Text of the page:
May 06, 2010
My current work focuses on the manipulation of fears and desires by mass media and popular culture. The work is part autobiographical and part social commentary. Through the process of drawing and painting, I am able to look back at various points of my life and re-examine what my basic fears and desires were, and how those emotions were fed by the media sources I consumed.
The bogeyman of my youth was Communism. I remember that the threat of nuclear was not only constant, but it was also imminent. There was an ominous feeling that at any moment the red scourge of a Soviet missile would come screaming from the sky to wipe out everything in site. This fear was reinforced by school emergency drills. Alarms would sound, and, in an orderly fashion, we would file out of our classrooms to take refuge in the dark basement hallways next to the school boiler-room. Upon reaching our designated shelter, we were expected to kneel down and duck our heads between our legs and cover our heads with our hands. Even as a kid I remember thinking about the pointless nature of those procedures. It occurred to me that it was all just a ruse, and that such actions were only initiated to maintain the illusion of security and safety.
These same feelings arise whenever I travel. It baffles me that every time that I go to fly, I am expected to remove my shoes and belt before I pass through the security checkpoint. Just consider the shear absurdity of queuing through bomb scanners, x-ray machines and metal detectors only to be informed that there are too many ounces in your tube of toothpaste, and that your bottled water is a security risk. Are they really looking for security threats, or are they only focused on filtering out common items to make it appear that they are doing a thorough job? It is quite clear that there is a new bogeyman in town and his name is Terrorism.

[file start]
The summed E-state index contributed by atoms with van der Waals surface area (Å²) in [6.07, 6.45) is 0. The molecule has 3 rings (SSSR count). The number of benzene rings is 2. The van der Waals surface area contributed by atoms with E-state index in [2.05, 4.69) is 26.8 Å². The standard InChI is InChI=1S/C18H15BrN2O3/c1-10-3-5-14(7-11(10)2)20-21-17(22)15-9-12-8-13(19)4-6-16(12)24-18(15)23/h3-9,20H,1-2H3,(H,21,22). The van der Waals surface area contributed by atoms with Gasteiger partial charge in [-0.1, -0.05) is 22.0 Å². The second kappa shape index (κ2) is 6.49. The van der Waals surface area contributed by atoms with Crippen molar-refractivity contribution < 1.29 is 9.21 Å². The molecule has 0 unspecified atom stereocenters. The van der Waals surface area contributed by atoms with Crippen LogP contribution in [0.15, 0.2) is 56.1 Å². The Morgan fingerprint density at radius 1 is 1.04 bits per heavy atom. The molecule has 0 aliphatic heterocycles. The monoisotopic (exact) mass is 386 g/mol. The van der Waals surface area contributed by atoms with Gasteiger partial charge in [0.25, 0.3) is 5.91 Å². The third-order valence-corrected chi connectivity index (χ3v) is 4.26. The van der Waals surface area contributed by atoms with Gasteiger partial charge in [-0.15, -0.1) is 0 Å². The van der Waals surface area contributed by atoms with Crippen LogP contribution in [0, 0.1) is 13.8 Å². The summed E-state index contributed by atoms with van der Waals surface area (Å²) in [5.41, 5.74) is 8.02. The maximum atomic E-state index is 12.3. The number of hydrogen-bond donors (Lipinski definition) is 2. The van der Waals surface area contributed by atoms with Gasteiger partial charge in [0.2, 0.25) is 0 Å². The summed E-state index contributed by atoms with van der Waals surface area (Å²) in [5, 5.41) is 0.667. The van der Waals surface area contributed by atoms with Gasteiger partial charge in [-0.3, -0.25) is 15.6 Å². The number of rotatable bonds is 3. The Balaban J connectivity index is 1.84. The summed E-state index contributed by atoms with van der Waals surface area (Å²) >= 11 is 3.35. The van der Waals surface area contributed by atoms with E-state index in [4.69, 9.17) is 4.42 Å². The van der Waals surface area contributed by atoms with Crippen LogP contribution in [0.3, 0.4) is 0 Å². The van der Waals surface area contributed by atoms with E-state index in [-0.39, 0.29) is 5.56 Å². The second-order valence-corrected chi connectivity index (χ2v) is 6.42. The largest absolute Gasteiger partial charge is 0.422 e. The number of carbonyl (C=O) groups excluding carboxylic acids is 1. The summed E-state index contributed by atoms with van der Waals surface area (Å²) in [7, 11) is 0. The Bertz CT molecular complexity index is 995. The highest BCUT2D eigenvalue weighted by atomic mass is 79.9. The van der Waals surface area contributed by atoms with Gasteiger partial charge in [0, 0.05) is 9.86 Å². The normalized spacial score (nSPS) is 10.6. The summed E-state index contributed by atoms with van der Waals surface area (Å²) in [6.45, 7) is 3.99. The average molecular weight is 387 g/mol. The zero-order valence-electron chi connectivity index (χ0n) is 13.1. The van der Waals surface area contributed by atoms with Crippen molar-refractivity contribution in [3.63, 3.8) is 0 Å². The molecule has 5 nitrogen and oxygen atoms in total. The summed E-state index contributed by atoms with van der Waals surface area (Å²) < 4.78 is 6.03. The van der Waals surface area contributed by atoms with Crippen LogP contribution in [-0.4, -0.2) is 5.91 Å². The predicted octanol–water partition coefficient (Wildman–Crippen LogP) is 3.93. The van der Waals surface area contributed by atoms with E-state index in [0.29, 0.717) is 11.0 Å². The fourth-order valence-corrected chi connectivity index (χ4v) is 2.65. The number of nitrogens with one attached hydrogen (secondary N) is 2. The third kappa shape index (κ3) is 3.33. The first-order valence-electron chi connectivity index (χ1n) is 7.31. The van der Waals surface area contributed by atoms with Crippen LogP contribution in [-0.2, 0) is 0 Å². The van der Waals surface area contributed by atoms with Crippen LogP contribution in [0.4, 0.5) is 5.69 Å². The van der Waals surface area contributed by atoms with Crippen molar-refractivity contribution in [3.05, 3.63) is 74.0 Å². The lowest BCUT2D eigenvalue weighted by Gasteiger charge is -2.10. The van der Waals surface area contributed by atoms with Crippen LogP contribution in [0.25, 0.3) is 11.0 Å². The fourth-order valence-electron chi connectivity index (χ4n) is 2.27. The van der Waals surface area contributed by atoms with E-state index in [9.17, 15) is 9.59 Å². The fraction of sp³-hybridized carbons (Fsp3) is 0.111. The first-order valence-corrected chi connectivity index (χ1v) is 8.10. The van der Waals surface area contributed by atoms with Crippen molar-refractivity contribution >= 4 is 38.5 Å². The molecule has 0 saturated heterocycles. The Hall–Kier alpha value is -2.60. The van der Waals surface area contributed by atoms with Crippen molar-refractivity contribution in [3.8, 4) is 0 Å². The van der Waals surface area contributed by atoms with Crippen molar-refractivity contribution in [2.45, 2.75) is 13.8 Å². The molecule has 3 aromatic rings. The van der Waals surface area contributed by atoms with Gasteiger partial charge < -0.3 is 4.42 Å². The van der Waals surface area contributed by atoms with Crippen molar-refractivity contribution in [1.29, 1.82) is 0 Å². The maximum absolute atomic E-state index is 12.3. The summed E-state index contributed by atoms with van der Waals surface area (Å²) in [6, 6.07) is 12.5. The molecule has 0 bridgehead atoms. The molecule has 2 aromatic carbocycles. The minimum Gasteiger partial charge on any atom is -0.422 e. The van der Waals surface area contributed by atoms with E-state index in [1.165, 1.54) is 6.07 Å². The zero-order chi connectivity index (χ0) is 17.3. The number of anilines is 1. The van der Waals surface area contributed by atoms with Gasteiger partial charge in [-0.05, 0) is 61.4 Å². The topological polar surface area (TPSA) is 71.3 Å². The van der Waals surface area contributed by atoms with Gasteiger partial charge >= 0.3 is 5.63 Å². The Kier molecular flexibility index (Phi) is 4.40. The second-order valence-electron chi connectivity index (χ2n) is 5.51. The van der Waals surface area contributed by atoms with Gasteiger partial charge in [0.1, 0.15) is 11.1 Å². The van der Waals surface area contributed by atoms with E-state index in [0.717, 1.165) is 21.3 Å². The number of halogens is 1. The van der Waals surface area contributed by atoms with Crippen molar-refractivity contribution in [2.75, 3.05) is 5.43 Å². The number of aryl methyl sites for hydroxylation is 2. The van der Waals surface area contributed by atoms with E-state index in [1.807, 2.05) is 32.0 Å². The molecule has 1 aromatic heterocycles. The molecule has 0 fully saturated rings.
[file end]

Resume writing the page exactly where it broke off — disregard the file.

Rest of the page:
There is no denying that there are dangerous people in this world, but the constant warnings only lead me to question their relevancy. The thing that makes the fear of terrorism such a powerful fear is that it is sensational, and boy do we love sensationalism. We face far greater risks of dying in automobile accidents than we do falling victim to terrorist attacks, but somehow our fear of terrorism is exponentially higher. This is because driving is a common activity, whereas terrorism (for a majority of us) is a foreign phenomenon. Our understanding of terrorism comes purely from our association with images, and these images have a way of preying upon our imagination. We are much more afraid of the unknown.
When I explore subject of fear in my artwork, I do so to understand its affects on people and society in general, as well as a way to gain insight into how fear affects me on a personal level. I engage in this type of work because I am fascinated by the power of fear. It is a raw emotion that has direct ties to our survival instincts (see fight or flight). At times, listening to fear will keep you alive, but other times it only prevents you from living. My work not only questions the basis of fear, but also allows me to regain some control over my emotions. Rather attempt to eliminate fear altogether, I try to acknowledge it, accept it and then subvert it. My work provides a means to overcome fear, and I hope the end result is a piece that inspires more people to do the same. We might not be able to control what happens in this world, but we can control how we respond to it.